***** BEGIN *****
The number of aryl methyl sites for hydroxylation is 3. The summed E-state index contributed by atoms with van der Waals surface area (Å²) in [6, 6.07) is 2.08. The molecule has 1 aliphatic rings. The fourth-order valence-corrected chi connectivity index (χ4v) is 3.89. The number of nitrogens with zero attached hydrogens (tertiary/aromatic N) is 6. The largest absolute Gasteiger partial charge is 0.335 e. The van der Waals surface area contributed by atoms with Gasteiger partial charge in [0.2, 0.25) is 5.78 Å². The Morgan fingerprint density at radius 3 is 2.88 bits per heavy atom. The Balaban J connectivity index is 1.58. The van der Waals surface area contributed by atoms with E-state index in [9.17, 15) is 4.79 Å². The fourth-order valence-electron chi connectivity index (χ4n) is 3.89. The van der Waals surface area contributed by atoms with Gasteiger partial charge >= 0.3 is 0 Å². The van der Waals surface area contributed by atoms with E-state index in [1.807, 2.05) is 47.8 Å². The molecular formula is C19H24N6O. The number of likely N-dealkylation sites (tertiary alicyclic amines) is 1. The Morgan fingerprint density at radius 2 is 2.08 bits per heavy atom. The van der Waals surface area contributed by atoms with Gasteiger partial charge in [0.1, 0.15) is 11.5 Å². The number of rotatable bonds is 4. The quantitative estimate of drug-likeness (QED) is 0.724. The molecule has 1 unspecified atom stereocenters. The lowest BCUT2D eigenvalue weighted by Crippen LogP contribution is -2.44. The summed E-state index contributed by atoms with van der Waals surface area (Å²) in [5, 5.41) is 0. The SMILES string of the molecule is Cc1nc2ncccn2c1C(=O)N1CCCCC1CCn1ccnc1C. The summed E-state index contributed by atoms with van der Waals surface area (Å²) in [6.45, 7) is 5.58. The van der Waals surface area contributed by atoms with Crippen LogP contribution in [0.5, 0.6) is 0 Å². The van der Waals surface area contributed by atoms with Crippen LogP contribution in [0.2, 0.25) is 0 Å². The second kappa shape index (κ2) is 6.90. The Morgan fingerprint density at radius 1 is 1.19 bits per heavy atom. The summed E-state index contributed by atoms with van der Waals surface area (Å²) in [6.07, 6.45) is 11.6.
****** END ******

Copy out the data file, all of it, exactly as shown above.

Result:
The number of aryl methyl sites for hydroxylation is 3. The summed E-state index contributed by atoms with van der Waals surface area (Å²) in [6, 6.07) is 2.08. The molecule has 1 aliphatic rings. The fourth-order valence-corrected chi connectivity index (χ4v) is 3.89. The number of nitrogens with zero attached hydrogens (tertiary/aromatic N) is 6. The largest absolute Gasteiger partial charge is 0.335 e. The van der Waals surface area contributed by atoms with Gasteiger partial charge in [0.2, 0.25) is 5.78 Å². The Morgan fingerprint density at radius 3 is 2.88 bits per heavy atom. The Balaban J connectivity index is 1.58. The van der Waals surface area contributed by atoms with E-state index in [9.17, 15) is 4.79 Å². The fourth-order valence-electron chi connectivity index (χ4n) is 3.89. The van der Waals surface area contributed by atoms with Gasteiger partial charge >= 0.3 is 0 Å². The van der Waals surface area contributed by atoms with E-state index in [1.807, 2.05) is 47.8 Å². The molecular formula is C19H24N6O. The number of likely N-dealkylation sites (tertiary alicyclic amines) is 1. The Morgan fingerprint density at radius 2 is 2.08 bits per heavy atom. The van der Waals surface area contributed by atoms with Gasteiger partial charge in [0.1, 0.15) is 11.5 Å². The number of rotatable bonds is 4. The quantitative estimate of drug-likeness (QED) is 0.724. The molecule has 1 unspecified atom stereocenters. The lowest BCUT2D eigenvalue weighted by Crippen LogP contribution is -2.44. The summed E-state index contributed by atoms with van der Waals surface area (Å²) in [5, 5.41) is 0. The SMILES string of the molecule is Cc1nc2ncccn2c1C(=O)N1CCCCC1CCn1ccnc1C. The summed E-state index contributed by atoms with van der Waals surface area (Å²) in [6.45, 7) is 5.58. The van der Waals surface area contributed by atoms with Crippen LogP contribution in [0.5, 0.6) is 0 Å². The van der Waals surface area contributed by atoms with Crippen LogP contribution in [0.2, 0.25) is 0 Å². The second kappa shape index (κ2) is 6.90. The Morgan fingerprint density at radius 1 is 1.19 bits per heavy atom. The summed E-state index contributed by atoms with van der Waals surface area (Å²) in [6.07, 6.45) is 11.6.